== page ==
PRESIDENTIAL ELECTIONS ARE IMPORTANT OPPORTUNITIES for realigning the country’s interests, but all too often the opportunities are missed. The locus of attention becomes the horse race rather than critical policy differences among contenders. This cycle is certainly no exception.
That’s a shame because the next administration will face daunting choices that are bound to affect both the direction and pace of technology and its impact on the country’s future. With that in mind, here are questions we ought to pose to candidates vying for president.
First, how should a new administration handle the trade-off between privacy and security — how should policy shape the boundaries between self and state? How should the administration address the need for upgrading the nation’s digital infrastructure? How can government apply technology to streamline processes, cut bureaucratic waste and deliver better services to citizens? And finally how should we coordinate technology policies with our global partners?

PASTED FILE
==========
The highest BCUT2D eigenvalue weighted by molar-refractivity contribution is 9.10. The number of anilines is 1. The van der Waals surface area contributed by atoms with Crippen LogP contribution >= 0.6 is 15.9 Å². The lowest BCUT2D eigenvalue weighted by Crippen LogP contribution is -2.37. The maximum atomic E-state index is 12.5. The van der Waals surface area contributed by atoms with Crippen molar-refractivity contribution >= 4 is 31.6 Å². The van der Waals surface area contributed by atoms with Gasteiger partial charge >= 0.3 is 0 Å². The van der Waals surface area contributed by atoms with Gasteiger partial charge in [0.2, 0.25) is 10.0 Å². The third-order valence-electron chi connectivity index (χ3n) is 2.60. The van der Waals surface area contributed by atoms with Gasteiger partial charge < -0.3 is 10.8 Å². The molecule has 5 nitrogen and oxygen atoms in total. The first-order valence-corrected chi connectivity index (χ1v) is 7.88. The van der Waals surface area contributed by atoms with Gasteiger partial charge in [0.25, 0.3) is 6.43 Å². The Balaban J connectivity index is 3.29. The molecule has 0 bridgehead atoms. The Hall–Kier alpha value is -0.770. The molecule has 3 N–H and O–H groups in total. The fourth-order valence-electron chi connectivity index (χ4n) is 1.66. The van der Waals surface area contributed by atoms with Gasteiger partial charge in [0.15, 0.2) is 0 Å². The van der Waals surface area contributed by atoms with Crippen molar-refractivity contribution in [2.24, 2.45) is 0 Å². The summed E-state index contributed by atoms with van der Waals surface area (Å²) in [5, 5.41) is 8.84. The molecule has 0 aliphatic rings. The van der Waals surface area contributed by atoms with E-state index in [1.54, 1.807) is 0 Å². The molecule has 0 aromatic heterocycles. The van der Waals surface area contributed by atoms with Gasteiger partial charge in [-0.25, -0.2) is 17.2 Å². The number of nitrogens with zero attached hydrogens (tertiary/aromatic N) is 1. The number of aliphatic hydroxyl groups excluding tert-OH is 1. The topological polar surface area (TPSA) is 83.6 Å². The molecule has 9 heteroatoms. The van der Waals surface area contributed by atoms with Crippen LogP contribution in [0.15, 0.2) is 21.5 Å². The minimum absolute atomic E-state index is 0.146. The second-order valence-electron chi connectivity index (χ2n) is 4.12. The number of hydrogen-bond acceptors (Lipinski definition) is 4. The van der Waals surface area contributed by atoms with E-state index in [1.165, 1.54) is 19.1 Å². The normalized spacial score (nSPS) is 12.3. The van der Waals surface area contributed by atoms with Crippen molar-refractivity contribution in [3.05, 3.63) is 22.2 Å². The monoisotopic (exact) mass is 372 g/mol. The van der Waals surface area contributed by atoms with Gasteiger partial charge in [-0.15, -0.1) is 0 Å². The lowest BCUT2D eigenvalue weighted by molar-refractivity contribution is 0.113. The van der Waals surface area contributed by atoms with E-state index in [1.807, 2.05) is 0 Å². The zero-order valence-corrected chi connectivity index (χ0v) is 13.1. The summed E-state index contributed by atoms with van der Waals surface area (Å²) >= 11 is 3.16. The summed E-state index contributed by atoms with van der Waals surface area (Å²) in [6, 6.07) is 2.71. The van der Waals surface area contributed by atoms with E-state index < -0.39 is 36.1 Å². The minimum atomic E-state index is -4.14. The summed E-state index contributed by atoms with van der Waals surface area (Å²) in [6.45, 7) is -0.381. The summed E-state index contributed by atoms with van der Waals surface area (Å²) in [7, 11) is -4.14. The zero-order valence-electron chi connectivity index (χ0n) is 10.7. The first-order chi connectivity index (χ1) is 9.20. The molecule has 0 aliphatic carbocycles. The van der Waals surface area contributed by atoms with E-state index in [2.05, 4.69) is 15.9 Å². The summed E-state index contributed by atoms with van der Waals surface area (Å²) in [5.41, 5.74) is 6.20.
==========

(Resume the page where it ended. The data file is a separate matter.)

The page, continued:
Stepping back, it’s time to ask the questions that all responsible governments must answer, namely how can technology-led innovation be fostered? What role should the federal government play in building technological capacity? How can we encourage greater participation in an economy that’s increasingly shaped by technology?
From where I sit, these are issues that citizens need to press the contenders to confront. Let’s press them on the questions and demand both specificity and plausibility in their responses. But first, as citizens, let’s be better informed.